Disease: Alopecia

Appointments & care

At Mayo Clinic, we take the time to listen, to find answers and to provide you the best care.

Hair loss can affect just your scalp or your entire body. It can be the result of heredity, hormonal changes, medical conditions or medications. Anyone — men, women and children — can experience hair loss.

Baldness typically refers to excessive hair loss from your scalp. Hereditary hair loss with age is the most common cause of baldness. Some people prefer to let their baldness run its course untreated and unhidden. Others may cover it up with hairstyles, makeup, hats or scarves. And still others choose one of the treatments available to prevent further hair loss and to restore growth.

Before pursuing hair loss treatment, talk with your doctor about the cause of the hair loss and the best treatment options.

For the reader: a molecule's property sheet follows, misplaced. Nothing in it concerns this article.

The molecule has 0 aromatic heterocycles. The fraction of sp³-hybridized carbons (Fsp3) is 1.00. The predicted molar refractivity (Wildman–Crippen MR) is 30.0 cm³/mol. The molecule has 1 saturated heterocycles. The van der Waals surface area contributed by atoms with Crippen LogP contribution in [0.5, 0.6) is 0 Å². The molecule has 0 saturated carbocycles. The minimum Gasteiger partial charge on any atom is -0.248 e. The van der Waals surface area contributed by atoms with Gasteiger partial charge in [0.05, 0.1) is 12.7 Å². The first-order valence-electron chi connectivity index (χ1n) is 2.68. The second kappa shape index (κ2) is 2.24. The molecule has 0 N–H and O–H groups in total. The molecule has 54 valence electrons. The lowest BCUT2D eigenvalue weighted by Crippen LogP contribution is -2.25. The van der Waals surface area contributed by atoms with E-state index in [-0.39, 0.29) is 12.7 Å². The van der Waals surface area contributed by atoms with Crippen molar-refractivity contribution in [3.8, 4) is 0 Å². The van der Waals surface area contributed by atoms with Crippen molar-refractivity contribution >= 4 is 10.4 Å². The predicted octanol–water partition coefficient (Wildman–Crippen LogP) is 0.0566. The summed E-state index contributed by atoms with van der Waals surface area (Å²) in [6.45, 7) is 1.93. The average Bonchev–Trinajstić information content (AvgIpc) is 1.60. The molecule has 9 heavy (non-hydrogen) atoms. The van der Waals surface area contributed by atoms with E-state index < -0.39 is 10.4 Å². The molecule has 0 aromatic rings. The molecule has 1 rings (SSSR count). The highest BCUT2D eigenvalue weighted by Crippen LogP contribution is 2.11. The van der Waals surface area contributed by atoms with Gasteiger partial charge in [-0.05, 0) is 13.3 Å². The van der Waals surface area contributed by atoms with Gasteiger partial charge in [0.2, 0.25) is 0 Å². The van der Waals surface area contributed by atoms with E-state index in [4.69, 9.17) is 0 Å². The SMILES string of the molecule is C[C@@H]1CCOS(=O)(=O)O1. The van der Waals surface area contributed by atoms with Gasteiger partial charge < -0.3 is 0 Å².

Source: http://www.mayoclinic.com

Hair loss can appear in many different ways, depending on what's causing it. It can come on suddenly or gradually and affect just your scalp or your whole body. Some types of hair loss are temporary, and others are permanent.

Signs and symptoms of hair loss may include:

  • Gradual thinning on top of head. This is the most common type of hair loss, affecting both men and women as they age. In men, hair often begins to recede from the forehead in a line that resembles the letter M. Women typically retain the hairline on the forehead but have a broadening of the part in their hair.
  • Circular or patchy bald spots. Some people experience smooth, coin-sized bald spots. This type of hair loss usually affects just the scalp, but it sometimes also occurs in beards or eyebrows. In some cases, your skin may become itchy or painful before the hair falls out.
  • Sudden loosening of hair. A physical or emotional shock can cause hair to loosen. Handfuls of hair may come out when combing or washing your hair or even after gentle tugging. This type of hair loss usually causes overall hair thinning and not bald patches.